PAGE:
Susan Davis, our company founder, enjoys a lifelong boundless passion for collecting. Her uncommon obsessions fuel everything we do at Grandmother's Buttons.
Nobody really knows how many antique and vintage glass buttons are in Susan's collection. Still, its numbers are in the tens of thousands for sure. Susan has developed a keen eye for unique, rare, and valuable finds through the decades.
One of her favorite collectibles is antique enameled buttons. In fact, she and our studio jewelry designers are totally enthralled by enamel buttons. Their vivid colors and painstaking craftsmanship make antique enamels the crown jewels of our button collection.
The main card of enamel buttons in our museum. All are late 19th century (roughly 1875 to 1900) and most were created by famed French button companies such as Albert Parent et Cie. You will find a few of these exact buttons in our jewelry whenever we do a limited edition enamel release.
For us, these charming beauties feel like remnants of a forgotten art form or tiny relics of long-lost skills. They are intricate, detailed reminders of a kind of patience for creating artistic beauty we seem to have lost in our busy modern lives.
Enamel artists created their designs by fusing powdered glass into a substrate and firing it at high heat. The powder melts, flows, and hardens into a smooth, durable coating. The plethora of colors featured on enamel buttons are created with different metal oxides and chlorides.
The exact origins of this process are unknown. However, we do know that enameling has an ancient history. In fact, the earliest known examples of cloisonné enameled jewelry date from the 11th century BC.
European enamel button pioneers mastered their art in the late eighteenth century. During this time button artisans created extravagant and fashionable enamel buttons that were popular adornments for aristocratic men's long frock coats, knee breeches, and waistcoats. By the turn of the century, stylish men came to prefer simple brass buttons while women were swept up into what we call “button madness.”
By modern standards, 18th century men’s fashions were quite flamboyant. Toward the end of the century, their long frock coats were embellished with sets of large buttons, many that showed a series of images, such as the equestrian emaux peints above.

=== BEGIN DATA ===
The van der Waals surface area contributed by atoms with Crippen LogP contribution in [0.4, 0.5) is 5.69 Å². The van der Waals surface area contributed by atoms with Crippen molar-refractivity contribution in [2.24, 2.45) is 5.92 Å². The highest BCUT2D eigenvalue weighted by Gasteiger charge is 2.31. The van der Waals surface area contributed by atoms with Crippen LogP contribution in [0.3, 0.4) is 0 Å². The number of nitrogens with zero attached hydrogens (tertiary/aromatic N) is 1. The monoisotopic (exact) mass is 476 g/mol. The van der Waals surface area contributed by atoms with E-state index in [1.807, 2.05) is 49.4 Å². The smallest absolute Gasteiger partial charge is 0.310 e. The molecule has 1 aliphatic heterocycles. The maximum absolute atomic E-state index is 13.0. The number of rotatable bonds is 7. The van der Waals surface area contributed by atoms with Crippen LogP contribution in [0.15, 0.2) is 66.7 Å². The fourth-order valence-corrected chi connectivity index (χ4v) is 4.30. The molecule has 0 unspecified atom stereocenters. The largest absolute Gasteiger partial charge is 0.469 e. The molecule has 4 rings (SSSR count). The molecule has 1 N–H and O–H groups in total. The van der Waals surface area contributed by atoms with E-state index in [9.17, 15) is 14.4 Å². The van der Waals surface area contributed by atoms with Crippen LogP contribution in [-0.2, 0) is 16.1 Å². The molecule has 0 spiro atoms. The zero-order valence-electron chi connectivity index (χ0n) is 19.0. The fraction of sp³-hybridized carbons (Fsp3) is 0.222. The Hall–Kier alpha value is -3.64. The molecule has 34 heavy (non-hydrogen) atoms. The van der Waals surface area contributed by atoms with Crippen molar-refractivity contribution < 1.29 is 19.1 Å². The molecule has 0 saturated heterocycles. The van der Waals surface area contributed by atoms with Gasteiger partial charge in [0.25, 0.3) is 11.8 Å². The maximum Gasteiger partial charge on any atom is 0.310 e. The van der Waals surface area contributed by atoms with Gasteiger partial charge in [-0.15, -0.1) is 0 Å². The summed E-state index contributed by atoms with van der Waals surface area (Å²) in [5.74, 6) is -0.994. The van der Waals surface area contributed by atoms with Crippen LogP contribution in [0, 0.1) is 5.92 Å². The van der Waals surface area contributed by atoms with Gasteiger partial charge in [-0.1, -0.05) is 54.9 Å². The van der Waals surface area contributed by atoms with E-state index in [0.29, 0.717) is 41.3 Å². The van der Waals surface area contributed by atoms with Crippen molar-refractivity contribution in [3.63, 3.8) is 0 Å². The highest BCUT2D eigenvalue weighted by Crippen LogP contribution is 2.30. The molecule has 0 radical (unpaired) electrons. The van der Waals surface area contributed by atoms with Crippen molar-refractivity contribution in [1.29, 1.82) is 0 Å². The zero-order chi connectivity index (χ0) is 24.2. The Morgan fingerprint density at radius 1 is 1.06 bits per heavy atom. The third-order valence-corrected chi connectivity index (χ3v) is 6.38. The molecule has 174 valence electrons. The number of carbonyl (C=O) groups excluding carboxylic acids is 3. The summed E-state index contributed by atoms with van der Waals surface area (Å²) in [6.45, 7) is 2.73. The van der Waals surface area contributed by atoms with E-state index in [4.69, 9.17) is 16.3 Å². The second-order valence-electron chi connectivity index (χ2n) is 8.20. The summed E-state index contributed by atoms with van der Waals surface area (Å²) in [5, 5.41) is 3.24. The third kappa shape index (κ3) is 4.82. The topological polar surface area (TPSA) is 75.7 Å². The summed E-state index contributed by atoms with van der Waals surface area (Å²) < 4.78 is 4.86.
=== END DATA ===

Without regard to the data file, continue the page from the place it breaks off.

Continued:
Surprisingly, enameling methods have changed very little over the centuries. Here are the four main types of enamel buttons.
This is the oldest form of enameling. In this process, fine wires are soldered onto a metal base to outline the design, creating little pockets or cloisons. These pockets are then filled with powdered glass, which is fused to the metal in a not kiln. It usually takes several fillings and firings to create an intricate button design. Once finished it is cooled, set, and polished smooth.
European artisans have practiced cloisonné enamel processes for a millennium. Historians suspect enameling techniques spread through Europe during a period of sustained migration just prior to the middle ages. The art form flourished in the Eastern parts of the Roman Empire during the same period.
This more straightforward version of the Cloisonné technique was developed by ninth-century Celts. In this process, a metal disc is stamped to create cavities that are then filled with powdered glass and fired. Repeated firings are usually required to achieve the desired design. Champlevé is the most common type of Victorian-era enamel buttons.
Developed in the fifteenth century in Limoges, France, this term means painting images with enamel. With this process, a solid color base is applied via several firings. Then the design is painted on top with different colors of enamel paste. For the best quality ones, every color is fired separately.
With Basse Taille, the surface of the metal button is first decorated with an engraved or engine-turned design. Then a layer of transparent colored enamel is applied to enable light to pass through and reflect off the metal surface.
Basse-taille enamel was very popular near the end of the nineteenth century in Russia. Carl Fabergé used this technique to create his famous decorative eggs for Czar Nicholas and his Czarina.
Fine French enamels were sold in velvet-lined jewelry cases, such as these from our museum. To the left is a small group of basse taille buttons with a brooch, and on the right are Rococo Revival champleve’ enamels with hand-painted roses. Notice the wire loops that were used to attach buttons to clothing so that they could be removed for laundering.
The early 19th-century feminine Champlevé enamel buttons are for the most part what we feature in our jewelry. However, due to their rarity and value, we save the small number we do discover for our limited-edition releases.
Some of the Art Nouveau enamels from our collection. Inspired by imported Japanese art, Art Nouveau rejected the fustiness of Victorian design for the clean, sinuous line of nature.
We hope you enjoy wearing these special pieces as much as we did making them and that you will share their unique histories with generations of your family.
Read more on our Buttonology Blog: Crazy for Antique Porcelain.